- The Washington Times - Wednesday, December 13, 2017

A British surgeon has the bizarre distinction of pleading guilty to two counts of assault — but not for punching people in the face.

Simon Bramhall branded his initials into transplanted livers while his patients were under anesthesia.

The 53-year-old surgeon threw Birmingham Crown Court into unprecedented legal territory this week over a case in which “SB” was laser-etched into patients’ organs.

He was a liver, spleen and pancreatic surgeon at Queen Elizabeth Hospital in Birmingham for 12 years before the discovery prompted his resignation in 2014.

The victims, unidentified by the court, were a man and a woman.

“This has been a highly unusual and complex case, both within the expert medical testimony served by both sides and in law,” prosecutor Tony Badenoch QC said during court proceedings, the Daily Telegraph of London reported Wednesday.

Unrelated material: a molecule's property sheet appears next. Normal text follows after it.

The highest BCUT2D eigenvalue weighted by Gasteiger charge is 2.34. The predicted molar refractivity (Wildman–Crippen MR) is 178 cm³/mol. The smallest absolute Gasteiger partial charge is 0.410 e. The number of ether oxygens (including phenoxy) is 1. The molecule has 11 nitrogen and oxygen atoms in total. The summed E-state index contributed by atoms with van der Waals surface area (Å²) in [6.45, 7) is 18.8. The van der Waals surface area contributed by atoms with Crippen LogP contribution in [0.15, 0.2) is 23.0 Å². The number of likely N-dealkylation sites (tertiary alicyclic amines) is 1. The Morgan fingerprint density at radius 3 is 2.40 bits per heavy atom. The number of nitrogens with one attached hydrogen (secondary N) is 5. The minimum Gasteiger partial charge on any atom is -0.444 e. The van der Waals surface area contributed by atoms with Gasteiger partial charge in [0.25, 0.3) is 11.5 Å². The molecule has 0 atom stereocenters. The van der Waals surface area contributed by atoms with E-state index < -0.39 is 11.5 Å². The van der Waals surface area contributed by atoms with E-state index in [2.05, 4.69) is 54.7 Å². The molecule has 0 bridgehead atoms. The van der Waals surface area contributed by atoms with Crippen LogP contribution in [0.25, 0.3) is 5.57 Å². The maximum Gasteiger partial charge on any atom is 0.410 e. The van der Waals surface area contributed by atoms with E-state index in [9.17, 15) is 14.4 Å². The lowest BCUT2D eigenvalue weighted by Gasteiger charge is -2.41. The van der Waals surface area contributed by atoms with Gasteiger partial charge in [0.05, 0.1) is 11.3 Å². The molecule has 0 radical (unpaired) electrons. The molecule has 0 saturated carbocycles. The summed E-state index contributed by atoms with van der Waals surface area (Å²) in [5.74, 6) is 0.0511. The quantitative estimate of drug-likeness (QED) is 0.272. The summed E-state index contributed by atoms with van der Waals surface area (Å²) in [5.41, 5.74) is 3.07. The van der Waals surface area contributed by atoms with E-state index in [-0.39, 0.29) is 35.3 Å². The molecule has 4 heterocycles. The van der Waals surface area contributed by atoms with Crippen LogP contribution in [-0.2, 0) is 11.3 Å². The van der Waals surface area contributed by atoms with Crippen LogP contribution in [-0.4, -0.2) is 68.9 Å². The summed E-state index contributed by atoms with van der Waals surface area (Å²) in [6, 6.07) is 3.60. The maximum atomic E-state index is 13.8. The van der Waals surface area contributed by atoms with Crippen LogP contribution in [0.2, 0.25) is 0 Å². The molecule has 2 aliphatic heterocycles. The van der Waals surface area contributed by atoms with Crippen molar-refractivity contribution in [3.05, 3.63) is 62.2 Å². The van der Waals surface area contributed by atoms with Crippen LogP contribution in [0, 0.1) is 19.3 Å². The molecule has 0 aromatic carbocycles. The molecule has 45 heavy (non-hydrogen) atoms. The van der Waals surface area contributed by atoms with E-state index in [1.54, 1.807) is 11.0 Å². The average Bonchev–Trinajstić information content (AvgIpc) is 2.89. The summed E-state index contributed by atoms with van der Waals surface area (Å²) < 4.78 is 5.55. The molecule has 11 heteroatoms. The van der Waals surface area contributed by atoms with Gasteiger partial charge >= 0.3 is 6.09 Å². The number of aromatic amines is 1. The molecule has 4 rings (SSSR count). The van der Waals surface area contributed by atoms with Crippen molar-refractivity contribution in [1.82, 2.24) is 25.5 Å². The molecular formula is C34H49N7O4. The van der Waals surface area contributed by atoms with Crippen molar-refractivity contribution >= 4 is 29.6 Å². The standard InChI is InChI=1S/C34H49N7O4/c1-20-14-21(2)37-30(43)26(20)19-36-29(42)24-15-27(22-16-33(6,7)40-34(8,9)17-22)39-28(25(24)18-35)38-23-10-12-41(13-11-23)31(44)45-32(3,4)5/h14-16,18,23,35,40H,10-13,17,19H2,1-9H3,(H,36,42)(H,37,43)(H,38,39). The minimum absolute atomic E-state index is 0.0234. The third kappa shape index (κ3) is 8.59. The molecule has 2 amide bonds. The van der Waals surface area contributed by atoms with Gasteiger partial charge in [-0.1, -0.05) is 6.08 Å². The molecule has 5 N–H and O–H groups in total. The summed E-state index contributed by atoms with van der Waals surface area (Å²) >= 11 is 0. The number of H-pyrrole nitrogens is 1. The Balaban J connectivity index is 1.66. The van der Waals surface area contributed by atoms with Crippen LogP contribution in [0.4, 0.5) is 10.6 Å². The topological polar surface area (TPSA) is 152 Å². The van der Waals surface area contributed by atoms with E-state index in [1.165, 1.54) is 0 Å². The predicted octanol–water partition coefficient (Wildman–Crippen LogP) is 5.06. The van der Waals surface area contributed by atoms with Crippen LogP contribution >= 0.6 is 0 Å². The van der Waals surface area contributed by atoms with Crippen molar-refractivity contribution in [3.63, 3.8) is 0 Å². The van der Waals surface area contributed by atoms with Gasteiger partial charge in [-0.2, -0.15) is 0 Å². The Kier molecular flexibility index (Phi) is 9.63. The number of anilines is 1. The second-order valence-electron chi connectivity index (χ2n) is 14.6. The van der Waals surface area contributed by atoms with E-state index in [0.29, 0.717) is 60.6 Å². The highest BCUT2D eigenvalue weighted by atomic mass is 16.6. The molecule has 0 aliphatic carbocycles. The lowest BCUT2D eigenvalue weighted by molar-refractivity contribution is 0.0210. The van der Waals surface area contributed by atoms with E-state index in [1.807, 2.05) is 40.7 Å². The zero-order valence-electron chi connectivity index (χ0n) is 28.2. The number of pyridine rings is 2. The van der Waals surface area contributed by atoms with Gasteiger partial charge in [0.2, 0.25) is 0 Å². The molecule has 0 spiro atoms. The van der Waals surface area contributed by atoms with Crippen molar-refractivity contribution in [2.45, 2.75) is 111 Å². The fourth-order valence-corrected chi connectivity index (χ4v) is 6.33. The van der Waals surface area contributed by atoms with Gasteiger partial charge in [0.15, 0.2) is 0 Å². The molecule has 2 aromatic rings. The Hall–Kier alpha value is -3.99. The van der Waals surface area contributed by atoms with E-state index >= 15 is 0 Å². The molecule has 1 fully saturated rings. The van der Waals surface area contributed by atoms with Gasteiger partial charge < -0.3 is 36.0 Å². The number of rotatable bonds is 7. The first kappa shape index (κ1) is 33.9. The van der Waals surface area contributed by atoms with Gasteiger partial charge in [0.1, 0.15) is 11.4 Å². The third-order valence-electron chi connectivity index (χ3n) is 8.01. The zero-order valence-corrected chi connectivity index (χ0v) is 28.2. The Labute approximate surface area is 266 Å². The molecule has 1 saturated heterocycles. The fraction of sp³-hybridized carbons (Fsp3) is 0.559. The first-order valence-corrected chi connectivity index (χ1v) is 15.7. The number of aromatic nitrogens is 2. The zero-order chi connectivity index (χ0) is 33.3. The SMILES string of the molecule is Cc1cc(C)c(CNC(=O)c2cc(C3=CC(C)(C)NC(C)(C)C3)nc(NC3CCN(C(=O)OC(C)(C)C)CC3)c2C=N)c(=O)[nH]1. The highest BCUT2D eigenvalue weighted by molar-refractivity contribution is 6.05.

“It is factually, so far as we have been able to establish, without legal precedent in criminal law,” he said.

The newspaper said the instrument used to mark the patients, an argon beam coagulator, typically does not leave permanent scars. Evidence was found by another doctor when a patient’s liver did not fully heal after surgery.

“It was an intentional application of unlawful force to a patient whilst anesthetized,” Mr. Badenoch continued. “His acts in marking the livers of those patients were deliberate and conscious acts … It will be for others to decide whether and to what extent his fitness to practice is impaired.”

Bramhall is free on bail and will be sentenced Jan. 12.

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